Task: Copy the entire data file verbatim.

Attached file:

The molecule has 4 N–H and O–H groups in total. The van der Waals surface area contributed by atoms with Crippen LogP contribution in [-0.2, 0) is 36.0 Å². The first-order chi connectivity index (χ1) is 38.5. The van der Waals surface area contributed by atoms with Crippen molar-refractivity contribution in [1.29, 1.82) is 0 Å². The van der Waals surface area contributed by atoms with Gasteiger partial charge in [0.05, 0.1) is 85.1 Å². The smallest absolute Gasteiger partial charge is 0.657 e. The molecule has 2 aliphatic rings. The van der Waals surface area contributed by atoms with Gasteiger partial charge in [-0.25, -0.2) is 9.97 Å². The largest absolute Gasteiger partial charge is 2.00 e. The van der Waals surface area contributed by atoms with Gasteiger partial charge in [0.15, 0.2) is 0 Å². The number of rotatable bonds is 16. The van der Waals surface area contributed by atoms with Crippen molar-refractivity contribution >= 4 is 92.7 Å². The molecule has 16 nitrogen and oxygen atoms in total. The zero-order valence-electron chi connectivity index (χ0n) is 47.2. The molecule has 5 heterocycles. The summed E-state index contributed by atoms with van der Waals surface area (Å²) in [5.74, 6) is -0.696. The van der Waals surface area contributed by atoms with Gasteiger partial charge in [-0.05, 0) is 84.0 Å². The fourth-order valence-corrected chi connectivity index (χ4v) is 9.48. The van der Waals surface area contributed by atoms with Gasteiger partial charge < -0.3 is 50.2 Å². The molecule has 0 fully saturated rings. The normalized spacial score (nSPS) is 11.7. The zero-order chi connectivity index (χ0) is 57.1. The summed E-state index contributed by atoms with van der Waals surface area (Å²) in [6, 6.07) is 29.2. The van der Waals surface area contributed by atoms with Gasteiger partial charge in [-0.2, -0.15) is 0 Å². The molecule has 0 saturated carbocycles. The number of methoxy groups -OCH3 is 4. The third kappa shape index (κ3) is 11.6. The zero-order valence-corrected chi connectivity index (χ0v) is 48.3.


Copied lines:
The molecule has 4 N–H and O–H groups in total. The van der Waals surface area contributed by atoms with Crippen LogP contribution in [-0.2, 0) is 36.0 Å². The first-order chi connectivity index (χ1) is 38.5. The van der Waals surface area contributed by atoms with Crippen molar-refractivity contribution in [1.29, 1.82) is 0 Å². The van der Waals surface area contributed by atoms with Gasteiger partial charge in [0.05, 0.1) is 85.1 Å². The smallest absolute Gasteiger partial charge is 0.657 e. The molecule has 2 aliphatic rings. The van der Waals surface area contributed by atoms with Gasteiger partial charge in [-0.25, -0.2) is 9.97 Å². The largest absolute Gasteiger partial charge is 2.00 e. The van der Waals surface area contributed by atoms with Gasteiger partial charge in [0.15, 0.2) is 0 Å². The number of rotatable bonds is 16. The van der Waals surface area contributed by atoms with Crippen molar-refractivity contribution >= 4 is 92.7 Å². The molecule has 16 nitrogen and oxygen atoms in total. The zero-order valence-electron chi connectivity index (χ0n) is 47.2. The molecule has 5 heterocycles. The summed E-state index contributed by atoms with van der Waals surface area (Å²) in [5.74, 6) is -0.696. The van der Waals surface area contributed by atoms with Gasteiger partial charge in [-0.05, 0) is 84.0 Å². The fourth-order valence-corrected chi connectivity index (χ4v) is 9.48. The van der Waals surface area contributed by atoms with Gasteiger partial charge < -0.3 is 50.2 Å². The molecule has 0 fully saturated rings. The normalized spacial score (nSPS) is 11.7. The zero-order chi connectivity index (χ0) is 57.1. The summed E-state index contributed by atoms with van der Waals surface area (Å²) in [6, 6.07) is 29.2. The van der Waals surface area contributed by atoms with Gasteiger partial charge in [-0.2, -0.15) is 0 Å². The molecule has 0 saturated carbocycles. The number of methoxy groups -OCH3 is 4. The third kappa shape index (κ3) is 11.6. The zero-order valence-corrected chi connectivity index (χ0v) is 48.3.